Neural nets for sustainability conversations: modeling discussion disciplines and their impacts
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Neural nets for sustainability conversations: modeling discussion disciplines and their impacts

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  • Journal Title:
    Neural Computing and Applications
  • Description:
    We live in the age polarization, where conversations on matters of sustainability more often produce acrimony or stalemate than productive action. Better understanding conversation features and their impacts may lead to better innovation, solution-design, and ongoing collaboration. We describe a study to test alternate machine learning models for classifying six “discussion disciplines”, which are conversation features associated with rhetorical intent. The model providing the best outcome used the Bi-directional Encoder Representations from Transformers (BERT) layered with a Residual Network (ResNet). The training data were 1135 utterances from Maine aquaculture town hall-like meetings and similar conversations, which had been hand-coded for the discussion disciplines. In addition, we generated 300 phrases corresponding to three conversation outcomes: Intent-to-Act, Options-Generation, and Relationship-Building. We then used the trained model and information retrieval to classify a large corpus of 591 open-source transcripts, containing over 21,000 utterances. A binary logistic regression analysis showed that two discussion disciplines, “Inclusion” and “Courtesy,” had positive, statistically significant, impacts on Intent-to-act: a 10 percentage point increase in the share of the Inclusion or Courtesy yielded a 45% or 34% increase, respectively, in the likelihood of Intent-to-Act. This study shows the applicability of neural networks in modeling conversations and identifying the dialog acts that can provide measurable and predictable impact on conversation outcomes. Conversational intelligence can support a variety of human interactions, such as town halls, policy-deliberations, private–public partnerships, and sustainability teamwork.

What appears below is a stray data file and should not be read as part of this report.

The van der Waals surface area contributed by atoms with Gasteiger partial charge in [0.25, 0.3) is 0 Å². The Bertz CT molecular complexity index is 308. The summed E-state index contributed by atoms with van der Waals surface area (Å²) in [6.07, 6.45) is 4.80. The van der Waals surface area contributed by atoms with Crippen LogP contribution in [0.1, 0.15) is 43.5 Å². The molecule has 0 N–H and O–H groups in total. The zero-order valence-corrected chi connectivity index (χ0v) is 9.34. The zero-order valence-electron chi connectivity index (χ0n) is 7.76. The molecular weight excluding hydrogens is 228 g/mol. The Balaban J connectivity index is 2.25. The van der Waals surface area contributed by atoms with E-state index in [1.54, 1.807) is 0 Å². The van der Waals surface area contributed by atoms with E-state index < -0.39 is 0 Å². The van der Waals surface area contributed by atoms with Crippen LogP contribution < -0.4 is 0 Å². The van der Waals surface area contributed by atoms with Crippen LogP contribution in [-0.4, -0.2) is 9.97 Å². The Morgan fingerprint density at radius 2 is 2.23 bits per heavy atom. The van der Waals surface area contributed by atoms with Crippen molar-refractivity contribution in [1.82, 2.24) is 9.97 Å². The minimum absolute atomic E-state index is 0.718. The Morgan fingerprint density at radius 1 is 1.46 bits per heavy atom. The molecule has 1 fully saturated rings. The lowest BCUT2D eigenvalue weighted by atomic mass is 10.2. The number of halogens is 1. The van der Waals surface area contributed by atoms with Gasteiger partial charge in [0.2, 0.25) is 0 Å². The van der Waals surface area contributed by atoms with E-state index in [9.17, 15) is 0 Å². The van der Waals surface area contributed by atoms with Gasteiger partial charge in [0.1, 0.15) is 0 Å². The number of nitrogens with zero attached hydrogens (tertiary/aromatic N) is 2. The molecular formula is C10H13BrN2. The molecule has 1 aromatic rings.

• Source:
    Neural Computing and Applications, 35(29), 21935-21947
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    CC BY
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